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The PPP teams are still getting used to the ways of London Underground, it seems. Our reporter went along for an interview with Tube Lines at the LU Canary Wharf offices in the Docklands recently, only to be told her interviewee would be an hour late. He had been informed by his PR department that the meeting would be held in Golders Green and had duly got on the Tube and taken himself off to Golders Green Underground station. Only to find that Golders Green is the name of a meeting room at the LU offices.

Meanwhile, beneath the streets operation of London's Tube network gets more idiosyncratic by the day. During a long unexplained delay on the Metropolitan Line even the train driver was showing signs of boredom and was practising emergency stops when he did get a chance to move. Which presented a bit of a challenge to all the standing passengers who rocketed up and down the carriages at regular intervals.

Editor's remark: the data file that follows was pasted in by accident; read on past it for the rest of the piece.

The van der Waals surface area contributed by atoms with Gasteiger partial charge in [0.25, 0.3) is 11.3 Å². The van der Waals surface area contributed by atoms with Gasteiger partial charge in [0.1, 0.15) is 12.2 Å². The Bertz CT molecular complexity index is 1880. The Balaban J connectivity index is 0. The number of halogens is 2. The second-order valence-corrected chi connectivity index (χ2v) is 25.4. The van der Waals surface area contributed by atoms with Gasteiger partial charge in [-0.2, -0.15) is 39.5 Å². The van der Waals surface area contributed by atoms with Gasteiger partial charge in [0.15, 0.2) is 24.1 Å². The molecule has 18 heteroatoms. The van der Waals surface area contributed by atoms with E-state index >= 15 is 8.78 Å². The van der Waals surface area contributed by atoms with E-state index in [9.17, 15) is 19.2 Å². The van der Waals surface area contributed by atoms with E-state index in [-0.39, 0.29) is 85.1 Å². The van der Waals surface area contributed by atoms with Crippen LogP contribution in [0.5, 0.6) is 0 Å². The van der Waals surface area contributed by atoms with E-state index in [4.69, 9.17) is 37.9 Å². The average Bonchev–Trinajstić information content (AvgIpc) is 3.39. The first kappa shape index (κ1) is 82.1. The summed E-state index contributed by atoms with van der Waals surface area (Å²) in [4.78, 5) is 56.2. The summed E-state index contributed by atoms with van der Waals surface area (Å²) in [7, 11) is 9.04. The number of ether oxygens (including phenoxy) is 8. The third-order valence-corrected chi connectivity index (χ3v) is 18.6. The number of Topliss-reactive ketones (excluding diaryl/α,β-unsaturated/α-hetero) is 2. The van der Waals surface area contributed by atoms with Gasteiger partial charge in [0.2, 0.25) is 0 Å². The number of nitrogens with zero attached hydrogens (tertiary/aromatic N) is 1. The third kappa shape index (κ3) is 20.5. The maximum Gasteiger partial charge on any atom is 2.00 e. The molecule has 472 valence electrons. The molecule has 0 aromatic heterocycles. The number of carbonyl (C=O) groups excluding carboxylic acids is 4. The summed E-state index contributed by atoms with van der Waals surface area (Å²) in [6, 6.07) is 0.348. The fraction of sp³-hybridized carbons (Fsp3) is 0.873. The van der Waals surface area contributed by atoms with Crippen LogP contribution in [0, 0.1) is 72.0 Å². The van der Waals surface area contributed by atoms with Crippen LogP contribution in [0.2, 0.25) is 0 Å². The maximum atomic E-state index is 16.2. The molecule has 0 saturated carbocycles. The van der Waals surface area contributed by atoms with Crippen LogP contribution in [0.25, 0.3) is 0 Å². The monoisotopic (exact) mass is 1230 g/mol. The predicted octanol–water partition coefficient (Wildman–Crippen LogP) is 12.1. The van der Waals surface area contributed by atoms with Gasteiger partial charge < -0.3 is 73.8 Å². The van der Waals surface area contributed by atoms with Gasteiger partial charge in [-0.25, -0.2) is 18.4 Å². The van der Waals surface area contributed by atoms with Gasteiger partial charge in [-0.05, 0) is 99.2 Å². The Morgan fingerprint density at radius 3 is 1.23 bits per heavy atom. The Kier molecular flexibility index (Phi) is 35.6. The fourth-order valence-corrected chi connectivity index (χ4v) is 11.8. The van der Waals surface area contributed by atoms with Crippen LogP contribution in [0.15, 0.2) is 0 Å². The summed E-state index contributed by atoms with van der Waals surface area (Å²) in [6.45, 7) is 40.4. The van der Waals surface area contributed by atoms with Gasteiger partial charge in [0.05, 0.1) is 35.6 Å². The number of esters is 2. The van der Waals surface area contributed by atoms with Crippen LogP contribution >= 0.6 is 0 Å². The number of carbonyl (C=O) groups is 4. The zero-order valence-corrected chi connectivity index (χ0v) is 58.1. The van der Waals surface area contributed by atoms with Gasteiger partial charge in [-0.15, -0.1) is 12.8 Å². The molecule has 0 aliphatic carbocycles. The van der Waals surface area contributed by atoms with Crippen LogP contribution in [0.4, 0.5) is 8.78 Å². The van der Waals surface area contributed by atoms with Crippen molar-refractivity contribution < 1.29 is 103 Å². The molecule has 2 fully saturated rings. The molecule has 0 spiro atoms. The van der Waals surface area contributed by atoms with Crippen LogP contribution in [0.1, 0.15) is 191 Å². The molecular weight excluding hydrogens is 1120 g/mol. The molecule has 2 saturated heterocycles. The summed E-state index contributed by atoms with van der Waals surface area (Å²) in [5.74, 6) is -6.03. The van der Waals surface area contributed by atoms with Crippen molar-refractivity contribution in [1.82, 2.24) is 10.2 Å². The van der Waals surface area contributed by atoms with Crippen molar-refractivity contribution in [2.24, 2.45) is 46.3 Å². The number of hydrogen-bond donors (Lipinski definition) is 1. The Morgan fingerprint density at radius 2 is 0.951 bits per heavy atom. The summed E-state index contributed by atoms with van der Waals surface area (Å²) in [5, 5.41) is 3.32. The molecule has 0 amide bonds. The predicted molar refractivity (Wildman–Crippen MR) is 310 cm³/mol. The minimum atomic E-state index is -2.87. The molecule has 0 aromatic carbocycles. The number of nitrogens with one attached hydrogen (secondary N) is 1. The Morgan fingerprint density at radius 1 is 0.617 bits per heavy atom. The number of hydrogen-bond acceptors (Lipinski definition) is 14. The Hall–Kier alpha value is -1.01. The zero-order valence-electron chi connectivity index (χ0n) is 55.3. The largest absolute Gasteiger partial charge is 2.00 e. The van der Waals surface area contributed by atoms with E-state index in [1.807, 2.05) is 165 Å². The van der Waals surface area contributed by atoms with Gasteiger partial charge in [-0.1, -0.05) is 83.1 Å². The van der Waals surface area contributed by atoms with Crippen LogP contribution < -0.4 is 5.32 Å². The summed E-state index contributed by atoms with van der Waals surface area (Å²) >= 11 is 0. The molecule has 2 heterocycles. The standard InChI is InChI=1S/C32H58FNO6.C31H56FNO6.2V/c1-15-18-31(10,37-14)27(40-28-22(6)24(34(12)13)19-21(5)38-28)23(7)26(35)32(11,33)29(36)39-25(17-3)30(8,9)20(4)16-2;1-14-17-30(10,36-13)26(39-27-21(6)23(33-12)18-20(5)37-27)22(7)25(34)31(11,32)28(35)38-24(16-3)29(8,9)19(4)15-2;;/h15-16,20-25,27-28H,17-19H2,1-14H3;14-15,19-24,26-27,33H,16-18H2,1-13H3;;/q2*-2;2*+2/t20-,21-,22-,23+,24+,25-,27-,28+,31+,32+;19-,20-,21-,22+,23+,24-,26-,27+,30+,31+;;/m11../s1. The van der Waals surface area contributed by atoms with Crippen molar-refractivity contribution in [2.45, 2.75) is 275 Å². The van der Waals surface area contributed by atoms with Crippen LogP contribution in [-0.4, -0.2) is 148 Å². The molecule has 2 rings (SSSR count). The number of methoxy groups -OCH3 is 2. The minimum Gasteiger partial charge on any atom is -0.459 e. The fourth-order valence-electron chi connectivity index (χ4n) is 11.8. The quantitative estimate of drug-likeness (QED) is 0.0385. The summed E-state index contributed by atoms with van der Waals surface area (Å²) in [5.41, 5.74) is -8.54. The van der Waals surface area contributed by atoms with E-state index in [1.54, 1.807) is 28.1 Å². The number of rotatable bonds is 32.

Meanwhile as the stations become more and more overcrowded, announcers have taken to pleading with passengers to exit in an orderly fashion and 'not to shove, push or to hit each other with handbags.'

Always check the invitation: one of civil engineering's leading luminaries has first hand evidence of this. Our man signed up to speak at a conference overseas on the changes in UK construction - partnering, Egan, etc. He turned up with a speech littered with the benefits for business, in particular margins and profit. Unfortunately his audience was a group of trade unionists so he had to make some rapid changes, crossing out the word profit wherever it appeared and replacing it with the phrase worker benefit.

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